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There are many myths surrounding flu and the flu vaccine. Here are 10 common flu myths and the truth behind them.
The flu vaccine is available on the NHS for adults and children who are considered "at risk".
A bad bout of flu is much worse than a heavy cold. Flu symptoms come on suddenly and sometimes severely. They include fever, chills, headaches and aching muscles, as well as a cough and sore throat.
You're likely to spend two or three days in bed. If you get complications caused by flu, you could become seriously ill and have to go to hospital.
No, it doesn't. The injected flu vaccine given to adults contains inactivated flu viruses, so it can't give you flu.
Your arm may feel a bit sore where you were injected, and some people get a slight temperature and aching muscles for a couple of days afterwards. Other reactions are very rare.
The children's nasal spray flu vaccine contains live but weakened flu viruses that will not give your child flu.
No, it can't. Flu is caused by viruses – antibiotics only work against bacteria. You may be prescribed antiviral medicines to treat your flu.
Antivirals do not cure flu, but they can make you less infectious to others and reduce the length of time you may be ill.
To be effective, antivirals have to be given within a day or two of your symptoms appearing. A bacterial infection may occur as a result of having the flu, in which case you may be given antibiotics.
No, you aren't. The viruses that cause flu can change every year, so you need a vaccination that matches the new viruses each year. The vaccine usually provides protection for the duration of that year's flu season.
You should have the vaccine no matter what stage of pregnancy you're in. If you're pregnant, you could get very ill if you get flu, which could also be bad for your baby.
Having the jab can also protect your baby against flu after they're born and during the early months of life.
Yes, it will. This year's flu vaccine protects against three different flu viruses, including the H1N1 swine flu virus . This is because the virus is expected to be circulating this year.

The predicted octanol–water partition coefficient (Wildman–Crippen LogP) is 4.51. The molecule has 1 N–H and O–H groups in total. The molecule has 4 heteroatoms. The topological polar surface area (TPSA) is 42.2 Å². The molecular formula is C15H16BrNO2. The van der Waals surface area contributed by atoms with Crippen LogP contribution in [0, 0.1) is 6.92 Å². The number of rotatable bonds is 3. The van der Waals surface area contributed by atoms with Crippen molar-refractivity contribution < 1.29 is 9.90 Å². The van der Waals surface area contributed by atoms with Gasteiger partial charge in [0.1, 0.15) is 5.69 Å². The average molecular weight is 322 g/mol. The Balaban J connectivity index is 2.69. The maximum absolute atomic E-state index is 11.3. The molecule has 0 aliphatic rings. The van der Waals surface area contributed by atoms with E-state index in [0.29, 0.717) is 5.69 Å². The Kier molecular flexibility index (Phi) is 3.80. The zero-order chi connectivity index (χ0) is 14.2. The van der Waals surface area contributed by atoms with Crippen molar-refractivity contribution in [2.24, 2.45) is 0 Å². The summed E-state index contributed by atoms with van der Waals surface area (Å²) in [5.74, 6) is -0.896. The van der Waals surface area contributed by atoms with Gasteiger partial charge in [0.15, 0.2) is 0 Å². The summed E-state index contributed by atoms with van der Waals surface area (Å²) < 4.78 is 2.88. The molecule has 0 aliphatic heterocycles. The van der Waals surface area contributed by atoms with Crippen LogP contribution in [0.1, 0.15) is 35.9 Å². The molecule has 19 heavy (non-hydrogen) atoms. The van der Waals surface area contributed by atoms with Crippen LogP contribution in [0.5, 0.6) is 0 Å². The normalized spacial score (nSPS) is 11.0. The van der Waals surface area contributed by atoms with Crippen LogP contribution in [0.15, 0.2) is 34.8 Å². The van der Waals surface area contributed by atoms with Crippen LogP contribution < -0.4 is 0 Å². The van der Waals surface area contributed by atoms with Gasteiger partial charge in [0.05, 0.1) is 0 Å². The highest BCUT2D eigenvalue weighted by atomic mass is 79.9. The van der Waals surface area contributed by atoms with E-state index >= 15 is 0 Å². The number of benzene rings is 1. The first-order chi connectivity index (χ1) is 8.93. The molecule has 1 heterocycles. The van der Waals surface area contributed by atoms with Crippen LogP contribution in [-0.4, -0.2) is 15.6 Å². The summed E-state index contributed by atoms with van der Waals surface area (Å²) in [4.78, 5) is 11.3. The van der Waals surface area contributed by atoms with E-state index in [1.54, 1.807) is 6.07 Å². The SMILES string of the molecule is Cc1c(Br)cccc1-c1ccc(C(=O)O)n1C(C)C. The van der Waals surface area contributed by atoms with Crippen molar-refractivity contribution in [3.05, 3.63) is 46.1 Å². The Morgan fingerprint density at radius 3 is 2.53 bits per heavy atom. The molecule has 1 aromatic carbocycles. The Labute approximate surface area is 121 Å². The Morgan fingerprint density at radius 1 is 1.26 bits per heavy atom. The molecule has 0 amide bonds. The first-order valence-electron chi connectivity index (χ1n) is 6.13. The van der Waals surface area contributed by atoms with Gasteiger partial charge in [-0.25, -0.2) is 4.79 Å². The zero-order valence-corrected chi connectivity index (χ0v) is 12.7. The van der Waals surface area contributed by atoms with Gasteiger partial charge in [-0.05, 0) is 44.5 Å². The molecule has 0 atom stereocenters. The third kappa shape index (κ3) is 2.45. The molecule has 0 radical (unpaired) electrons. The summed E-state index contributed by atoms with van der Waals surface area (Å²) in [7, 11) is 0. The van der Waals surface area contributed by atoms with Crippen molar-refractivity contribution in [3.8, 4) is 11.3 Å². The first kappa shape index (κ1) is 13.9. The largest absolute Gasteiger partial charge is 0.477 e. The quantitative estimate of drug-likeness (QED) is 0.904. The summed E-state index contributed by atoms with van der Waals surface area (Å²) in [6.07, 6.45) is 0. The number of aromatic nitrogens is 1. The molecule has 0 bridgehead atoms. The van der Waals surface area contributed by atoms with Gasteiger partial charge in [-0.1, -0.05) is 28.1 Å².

Yes, they can!
The nasal spray flu vaccine is recommended on the NHS for all healthy two- and three-year-olds – plus children in reception class, and school years one, two, three and four.
In addition, children "at risk" of serious illness if they catch flu are eligible for a flu vaccine on the NHS. This includes children with a pre-existing illness, such as a respiratory or neurological condition, and children who are having treatment that weakens their immune system, such as chemotherapy.
The flu vaccine is generally given as an injection to children aged six months to two years and as a nasal spray to children aged 2 to 17 years who have a long-term health condition.
The flu vaccine isn't suitable for babies under the age of six months.
You do need it if you're in one of the "at risk" groups.
As flu is caused by several viruses, the immunity you naturally developed will only protect you against one of them – you could go on to catch another strain, so it's recommended you have the jab even if you've recently had flu. Also, what you thought was flu could have been something else.
No, it's not too late. It's better to have the flu vaccine as soon as it becomes available, usually in October, but it's always worth getting vaccinated after this, even if there have already been outbreaks of flu.
No, it can't. Many people think that taking daily vitamin C supplements will stop them getting flu, but there's no evidence to prove this.
Important: Our website provides useful information but is not a substitute for medical advice. You should always seek the advice of your doctor when making decisions about your health.